As beautiful in its subtle simplicity as it is powerfully metaphoric, there’s an exquisitely edited sequence shortly into writer/director Michael McGowan’s true life effort about an elderly David facing off against the bureaucratic Goliath that stayed with me long after the final credits rolled.
Cutting from the sun-drenched shot of accidentally bleach-splattered laundry drying outside protagonist James Cromwell’s New Brunswick home to a seamless match cut of the same (now) snow-filled, laundry-free location – that one edit perfectly sums up how quickly time passes by – particularly with regard to the film’s two main characters who are in the winter of their lives.
Married for sixty-one years to Irene (Genevieve Bujold), the love of his life, Cromwell’s proud Craig refuses to acknowledge the escalating fears of his children and grandchildren who are concerned about the obvious signs of dementia, confusion and forgetfulness being displayed by their loving matriarch.
After a few close calls make Craig realize that their multi-level home is far too taxing for Irene to handle, he decides to build a much more manageable one-story property on a lot they own directly across from them that would boast an especially gorgeous view for his wife to enjoy.
Raised with the knowledge and skills of turning tree trunks into lumber and wooden planks into the walls of a number of houses he’s erected during his lifetime, it’s only after a nosy neighbor insists that Craig must go and pay for a permit that things go awry.
Relying on his busy grandson’s background as an engineer to draw up the blueprints for a home which he prefers to just see in his head rather than plan out with exact dimensions (despite figuring it will have a few doors and windows), it isn’t long before the city puts up a “stop work order” on Craig's half-built property and a full-out war begins.
Consulting his lawyer (Campbell Scott) and dropping several hundred dollars on fines and fees on the property that he’s owned all his life, after Irene takes a turn for the worse and he’s faced with the prospect of having to go against her wishes and put her in a retirement home, Craig pulls down the “stop” sign and goes to work.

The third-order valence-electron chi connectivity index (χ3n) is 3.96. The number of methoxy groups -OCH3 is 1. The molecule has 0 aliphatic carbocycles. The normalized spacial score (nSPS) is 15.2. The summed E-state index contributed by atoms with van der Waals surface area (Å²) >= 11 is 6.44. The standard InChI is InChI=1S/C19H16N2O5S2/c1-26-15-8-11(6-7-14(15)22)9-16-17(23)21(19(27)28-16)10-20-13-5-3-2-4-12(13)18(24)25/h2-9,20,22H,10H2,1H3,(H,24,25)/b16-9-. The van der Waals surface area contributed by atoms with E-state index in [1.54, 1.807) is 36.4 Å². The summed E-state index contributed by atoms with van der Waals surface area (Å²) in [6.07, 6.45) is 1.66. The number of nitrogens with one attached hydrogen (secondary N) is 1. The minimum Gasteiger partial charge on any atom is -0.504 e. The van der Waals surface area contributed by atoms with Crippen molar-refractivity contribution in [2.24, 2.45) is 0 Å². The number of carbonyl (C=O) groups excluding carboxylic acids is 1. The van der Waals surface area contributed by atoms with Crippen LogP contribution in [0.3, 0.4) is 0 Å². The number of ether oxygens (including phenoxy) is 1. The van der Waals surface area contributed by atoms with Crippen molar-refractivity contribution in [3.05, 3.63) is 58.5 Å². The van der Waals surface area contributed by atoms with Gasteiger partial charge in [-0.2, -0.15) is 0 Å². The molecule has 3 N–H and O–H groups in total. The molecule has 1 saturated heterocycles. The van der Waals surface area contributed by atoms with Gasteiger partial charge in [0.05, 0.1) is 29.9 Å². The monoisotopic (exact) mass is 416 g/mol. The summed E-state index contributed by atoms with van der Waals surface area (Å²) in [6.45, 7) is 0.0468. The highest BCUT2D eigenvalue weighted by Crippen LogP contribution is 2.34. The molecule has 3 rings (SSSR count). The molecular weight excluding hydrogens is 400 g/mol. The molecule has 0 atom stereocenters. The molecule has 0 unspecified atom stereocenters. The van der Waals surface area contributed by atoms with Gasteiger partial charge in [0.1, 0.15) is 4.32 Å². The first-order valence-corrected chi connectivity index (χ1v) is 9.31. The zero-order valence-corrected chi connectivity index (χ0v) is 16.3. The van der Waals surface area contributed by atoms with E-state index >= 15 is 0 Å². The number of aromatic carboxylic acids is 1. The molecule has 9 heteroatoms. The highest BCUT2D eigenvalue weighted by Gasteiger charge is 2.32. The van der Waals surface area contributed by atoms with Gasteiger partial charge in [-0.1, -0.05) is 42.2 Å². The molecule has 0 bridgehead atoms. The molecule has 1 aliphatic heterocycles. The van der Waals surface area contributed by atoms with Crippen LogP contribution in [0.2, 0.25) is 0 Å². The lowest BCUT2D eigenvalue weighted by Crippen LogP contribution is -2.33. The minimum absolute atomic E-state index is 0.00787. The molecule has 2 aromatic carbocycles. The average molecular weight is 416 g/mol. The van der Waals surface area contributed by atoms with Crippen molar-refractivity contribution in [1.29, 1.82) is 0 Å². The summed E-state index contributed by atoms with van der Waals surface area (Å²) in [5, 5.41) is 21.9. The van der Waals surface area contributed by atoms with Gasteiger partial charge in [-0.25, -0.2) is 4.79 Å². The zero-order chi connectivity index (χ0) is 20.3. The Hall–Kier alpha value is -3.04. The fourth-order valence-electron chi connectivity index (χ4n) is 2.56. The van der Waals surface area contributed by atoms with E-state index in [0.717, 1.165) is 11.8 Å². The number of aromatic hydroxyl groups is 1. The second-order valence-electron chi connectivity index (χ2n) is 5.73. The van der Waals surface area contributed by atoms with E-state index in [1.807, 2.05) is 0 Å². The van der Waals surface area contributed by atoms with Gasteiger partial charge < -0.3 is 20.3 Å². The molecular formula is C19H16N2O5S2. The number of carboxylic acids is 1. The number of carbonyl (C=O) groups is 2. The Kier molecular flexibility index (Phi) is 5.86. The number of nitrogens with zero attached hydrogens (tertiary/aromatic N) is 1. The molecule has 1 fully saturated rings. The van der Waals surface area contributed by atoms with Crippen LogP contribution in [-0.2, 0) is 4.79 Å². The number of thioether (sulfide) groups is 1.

Determined to complete the home that they both deserve in spite of threats to bulldoze the gorgeously-crafted abode and send Craig to jail, he keeps his head down and continues building.
While the film's framing device that establishes an extended flashback in which McGowan tells his tale never fully succeeds in paying off on a secondary collectible baseball subplot that’s easily overshadowed by the far more compelling nature of the overall David vs. Goliath plotline, the film is otherwise faultless in its earnest approach.
Led by Cromwell’s award-winning, immediately relatable performance that’s up there with the actor’s finest character turns in films including Babe and L.A. Confidential, the rest of the capable cast also loses themselves in the natural style of the contemporary work, given its neorealist roots and emphasis on reality.
Much like that aforementioned perfect edit, Still Mine is understated yet completely compelling as it takes its story from a real life battle and as such is one hundred percent universal in its appeal as we’ve all faced at least one uphill battle where red tape got in the way.
Nonetheless, Mine is hardly a politically charged attack on bureaucracy as you must also take into consideration that Irene’s medical care is being taken care of in Canada by the same government that’s at war with Craig.
And to his credit, McGowan shows us both sides of the issue and doesn’t interfere or sign-post in any overly obvious way so that you will take from it what you will.
What I kept thinking about was how wonderfully old-fashioned Mine was both in is structure as well as its Capresque cinematic lesson of helping your fellow underdog fulfill his inalienable rights of life, liberty and the pursuit of happiness.
An American dream movie made by an American filmmaker on Canadian soil yet with humanism in place of flag waving, the work (which reunited McGowan with his Saint Ralph star Campbell Scott), is one of those rich tales about a real life Mr. Blandings’s attempts to build his dreamhouse that feels as honest as it is ageless.
Like a dramatic flipside to the comedic Blandings, Still Mine might’ve played just as well back then if not for some frankly modern-minded depictions of the still frisky after all these years love between the elderly husband and wife who (despite being in the winter of their lives) still look at each other like they were in the midst of a summer romance.
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